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Alert Urges Lengthier Antiplatelet Use for High-Risk Drug-Eluting Stent Patients


WASHINGTON -- Diabetic patients and others at high risk for late thrombosis after drug-eluting coronary stent use should be considered for extended dual antiplatelet therapy -- longer than 12 months -- or higher dose of Plavix, cardiologists urged today.

WASHINGTON, Jan. 11 -- Diabetic patients and others at high risk for late thrombosis after the use of drug-eluting stents should be considered for extended dual antiplatelet therapy -- longer than 12 months -- or dose escalation of Plavix (clopidogrel).

So said the Society for Cardiovascular Angiography and Interventions (SCAI) in a clinical alert issued today. The SCAI alert came a month after hearings into drug-eluting stent safety by the FDA's Circulatory Systems Device Advisory Panel.

The FDA advisers asked both the agency and professional societies to alert physicians to potential risks associated with drug-eluting stents, especially the risk of late thrombosis.

The FDA advisers agreed that the benefit of the drug-eluting stents -- a drastic reduction in restenosis and the need for revascularization -- outweighed the risk of late thrombosis when the devices are used according to label indications, meaning stable, single-vessel disease characterized by short lesions.

The SCAI estimated the excess risk of late thrombosis in this on-label population at about 0.2% per year, beginning at 12 months.

But when used drug-eluting stents are used off label -- in patients with diabetes, left-main disease, bifurcation lesions, or when multiple stents are needed -- the risk may be greater. The FDA estimated that 60% of drug eluting stents were implanted in patients who fall into off-label categories.

In addition to the recommendation about extended Plavix use and possible dose adjustment in high risk patients, the SCAI alert recommended that:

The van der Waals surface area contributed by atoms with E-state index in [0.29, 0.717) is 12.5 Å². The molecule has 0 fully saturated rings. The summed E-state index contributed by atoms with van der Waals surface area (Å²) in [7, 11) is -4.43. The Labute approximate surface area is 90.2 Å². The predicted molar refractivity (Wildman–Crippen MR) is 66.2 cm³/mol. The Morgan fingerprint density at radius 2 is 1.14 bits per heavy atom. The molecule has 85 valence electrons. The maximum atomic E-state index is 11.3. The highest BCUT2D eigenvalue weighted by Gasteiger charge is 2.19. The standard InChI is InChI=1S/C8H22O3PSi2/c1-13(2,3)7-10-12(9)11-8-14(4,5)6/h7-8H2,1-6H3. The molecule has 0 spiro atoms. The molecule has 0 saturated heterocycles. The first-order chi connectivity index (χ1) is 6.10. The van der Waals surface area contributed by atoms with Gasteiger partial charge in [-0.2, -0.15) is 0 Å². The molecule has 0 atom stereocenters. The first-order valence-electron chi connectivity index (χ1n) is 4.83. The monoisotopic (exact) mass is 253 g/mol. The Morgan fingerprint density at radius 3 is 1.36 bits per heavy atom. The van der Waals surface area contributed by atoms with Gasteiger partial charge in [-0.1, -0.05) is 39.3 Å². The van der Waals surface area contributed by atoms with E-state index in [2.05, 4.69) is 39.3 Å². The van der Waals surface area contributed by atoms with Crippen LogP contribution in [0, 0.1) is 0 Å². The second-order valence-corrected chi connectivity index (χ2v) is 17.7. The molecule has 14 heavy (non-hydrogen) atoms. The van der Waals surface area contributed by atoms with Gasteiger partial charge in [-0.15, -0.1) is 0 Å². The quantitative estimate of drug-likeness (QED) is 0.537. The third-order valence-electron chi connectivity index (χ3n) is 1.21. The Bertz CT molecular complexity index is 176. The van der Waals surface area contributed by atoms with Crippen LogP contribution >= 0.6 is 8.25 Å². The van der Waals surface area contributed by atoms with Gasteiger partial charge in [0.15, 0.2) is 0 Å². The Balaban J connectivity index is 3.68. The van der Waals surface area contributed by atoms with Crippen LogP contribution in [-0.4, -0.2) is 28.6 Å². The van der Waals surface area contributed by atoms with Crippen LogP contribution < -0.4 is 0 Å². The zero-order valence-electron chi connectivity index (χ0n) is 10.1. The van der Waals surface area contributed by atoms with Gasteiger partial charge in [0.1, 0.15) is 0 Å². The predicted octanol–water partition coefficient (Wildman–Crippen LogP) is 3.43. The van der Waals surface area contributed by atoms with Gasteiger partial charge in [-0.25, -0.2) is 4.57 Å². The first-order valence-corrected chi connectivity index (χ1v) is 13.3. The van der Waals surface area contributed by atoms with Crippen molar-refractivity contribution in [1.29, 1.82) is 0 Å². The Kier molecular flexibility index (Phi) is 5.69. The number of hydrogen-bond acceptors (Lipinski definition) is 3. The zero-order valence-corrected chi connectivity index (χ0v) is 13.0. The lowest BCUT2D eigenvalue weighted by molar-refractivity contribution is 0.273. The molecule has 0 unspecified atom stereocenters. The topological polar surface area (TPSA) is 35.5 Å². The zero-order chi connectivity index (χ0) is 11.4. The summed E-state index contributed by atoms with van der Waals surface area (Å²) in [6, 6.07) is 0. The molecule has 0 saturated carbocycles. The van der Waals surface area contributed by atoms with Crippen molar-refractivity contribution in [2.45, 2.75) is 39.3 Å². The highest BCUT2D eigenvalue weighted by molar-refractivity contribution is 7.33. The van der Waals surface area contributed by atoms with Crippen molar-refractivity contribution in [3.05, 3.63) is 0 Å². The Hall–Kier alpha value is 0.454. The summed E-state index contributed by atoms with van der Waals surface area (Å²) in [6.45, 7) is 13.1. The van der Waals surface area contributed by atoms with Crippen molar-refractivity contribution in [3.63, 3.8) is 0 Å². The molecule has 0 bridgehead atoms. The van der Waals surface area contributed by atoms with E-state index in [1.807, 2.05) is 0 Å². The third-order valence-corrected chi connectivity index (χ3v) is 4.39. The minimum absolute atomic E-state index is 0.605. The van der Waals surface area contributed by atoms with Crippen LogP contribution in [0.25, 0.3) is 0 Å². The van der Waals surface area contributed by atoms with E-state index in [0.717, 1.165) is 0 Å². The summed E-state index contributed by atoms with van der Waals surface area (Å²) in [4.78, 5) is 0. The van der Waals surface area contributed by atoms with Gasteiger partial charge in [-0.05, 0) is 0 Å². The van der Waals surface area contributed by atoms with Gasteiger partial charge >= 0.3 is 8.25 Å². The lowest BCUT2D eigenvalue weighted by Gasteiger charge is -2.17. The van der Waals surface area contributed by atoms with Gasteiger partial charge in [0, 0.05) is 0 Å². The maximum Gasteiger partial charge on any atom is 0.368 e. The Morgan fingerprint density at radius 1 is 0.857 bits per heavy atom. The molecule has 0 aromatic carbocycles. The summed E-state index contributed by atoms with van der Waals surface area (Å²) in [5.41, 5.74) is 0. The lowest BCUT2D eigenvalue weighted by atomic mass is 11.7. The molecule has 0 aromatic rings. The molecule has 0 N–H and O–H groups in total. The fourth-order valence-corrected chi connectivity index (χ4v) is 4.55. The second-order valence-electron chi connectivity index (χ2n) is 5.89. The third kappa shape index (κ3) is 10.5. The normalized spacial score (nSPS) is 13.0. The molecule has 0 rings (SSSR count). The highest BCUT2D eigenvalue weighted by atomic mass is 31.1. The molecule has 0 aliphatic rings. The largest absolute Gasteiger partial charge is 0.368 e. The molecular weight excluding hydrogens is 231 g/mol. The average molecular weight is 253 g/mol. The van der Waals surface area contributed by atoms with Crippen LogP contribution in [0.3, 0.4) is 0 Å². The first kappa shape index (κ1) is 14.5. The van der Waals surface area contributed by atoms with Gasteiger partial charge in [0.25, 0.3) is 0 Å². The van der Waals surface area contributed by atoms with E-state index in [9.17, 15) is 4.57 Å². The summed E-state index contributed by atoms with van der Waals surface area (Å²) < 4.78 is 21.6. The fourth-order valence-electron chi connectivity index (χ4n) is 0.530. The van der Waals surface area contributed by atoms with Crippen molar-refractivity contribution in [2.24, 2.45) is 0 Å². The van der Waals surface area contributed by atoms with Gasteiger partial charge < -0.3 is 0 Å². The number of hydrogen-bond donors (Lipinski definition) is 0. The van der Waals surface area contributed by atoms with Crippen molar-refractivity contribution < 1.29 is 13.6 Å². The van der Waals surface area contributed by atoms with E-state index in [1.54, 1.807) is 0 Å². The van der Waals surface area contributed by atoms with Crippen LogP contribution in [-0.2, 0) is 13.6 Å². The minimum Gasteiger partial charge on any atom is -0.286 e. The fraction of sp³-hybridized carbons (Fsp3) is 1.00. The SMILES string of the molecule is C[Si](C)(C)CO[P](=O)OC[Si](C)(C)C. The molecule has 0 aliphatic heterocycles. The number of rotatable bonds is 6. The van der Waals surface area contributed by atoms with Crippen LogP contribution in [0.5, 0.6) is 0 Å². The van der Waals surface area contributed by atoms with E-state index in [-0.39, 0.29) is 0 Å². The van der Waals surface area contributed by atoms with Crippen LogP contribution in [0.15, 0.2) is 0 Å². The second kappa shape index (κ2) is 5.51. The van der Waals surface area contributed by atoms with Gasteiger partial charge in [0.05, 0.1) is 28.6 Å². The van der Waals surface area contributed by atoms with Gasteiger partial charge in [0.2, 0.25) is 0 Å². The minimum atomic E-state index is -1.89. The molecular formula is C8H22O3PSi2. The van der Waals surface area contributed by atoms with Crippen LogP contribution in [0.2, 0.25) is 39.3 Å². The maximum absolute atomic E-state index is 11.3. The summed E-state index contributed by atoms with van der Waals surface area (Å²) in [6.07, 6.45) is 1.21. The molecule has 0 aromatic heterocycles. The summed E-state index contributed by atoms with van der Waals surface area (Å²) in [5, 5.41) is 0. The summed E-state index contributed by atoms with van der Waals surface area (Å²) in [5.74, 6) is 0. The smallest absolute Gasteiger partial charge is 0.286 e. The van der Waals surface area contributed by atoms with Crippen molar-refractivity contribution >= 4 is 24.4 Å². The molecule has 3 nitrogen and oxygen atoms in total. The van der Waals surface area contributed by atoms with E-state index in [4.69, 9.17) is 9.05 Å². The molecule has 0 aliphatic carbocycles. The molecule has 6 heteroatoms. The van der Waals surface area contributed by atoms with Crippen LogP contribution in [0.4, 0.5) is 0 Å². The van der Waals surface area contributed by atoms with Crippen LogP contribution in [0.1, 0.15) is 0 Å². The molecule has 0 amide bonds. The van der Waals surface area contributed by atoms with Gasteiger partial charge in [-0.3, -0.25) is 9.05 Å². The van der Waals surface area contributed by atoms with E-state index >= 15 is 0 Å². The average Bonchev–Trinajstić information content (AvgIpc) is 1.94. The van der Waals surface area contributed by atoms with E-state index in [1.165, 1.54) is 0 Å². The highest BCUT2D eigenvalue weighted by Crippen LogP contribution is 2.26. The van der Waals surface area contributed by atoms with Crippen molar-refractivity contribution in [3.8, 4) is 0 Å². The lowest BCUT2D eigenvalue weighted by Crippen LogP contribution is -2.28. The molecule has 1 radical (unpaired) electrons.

• Prior to any stent implantation, patients should meet accepted criteria for coronary intervention as described in guidelines jointly published by the American College of Cardiology/American Heart Association/SCAI.
  • The decision to treat a patient with a drug-eluting stent-rather than a bare metal stent or bypass surgery-must be made on an individual patient basis, considering the relative risks and benefits of each therapy. This decision will vary according to each patient's medical history, coexisting illness, and lesion characteristics.
  • Patients must be carefully evaluated for their ability to adhere to long-term therapy with dual anti-clotting medications.
  • Careful attention must be paid to stent implantation technique, including the use of intravascular ultrasound, screening for arterial calcification, and pretreatment of complex lesions in some cases.
  • Discontinuation of dual anti-clotting medication should follow careful consideration and must be individualized for each patient.

In addition, they pointed out that at the FDA advisory panel stent-safety meeting, questions were raised about the appropriateness of multivessel stenting, especially in comparison with coronary artery bypass surgery. They noted that this question is also under rigorous investigation.

The FREEDOM trial, they noted, is randomizing 2,400 patients with diabetes and multivessel disease to DES implantation versus bypass surgery.

Moreover, they pointed out, the SYNTAX trial is randomizing 1,700 patients with triple-vessel or unprotected left-main disease to DES implantation versus bypass surgery.

They concluded "until such time as these trials produce clear data for further recommendations we advise the practicing interventionalist to thoughtfully document the indications for intervention and the medical decision-making process by which the specific revascularization strategy was chosen."

John McB. Hodgson, M.D., chief of academic cardiology at St. Joseph's Hospital and Medical Center in Phoenix and lead author of the alert, also urged physicians to reassure patients that the implantation of a drug-eluting stent remained an extremely effective treatment for disabling symptoms of coronary artery disease.

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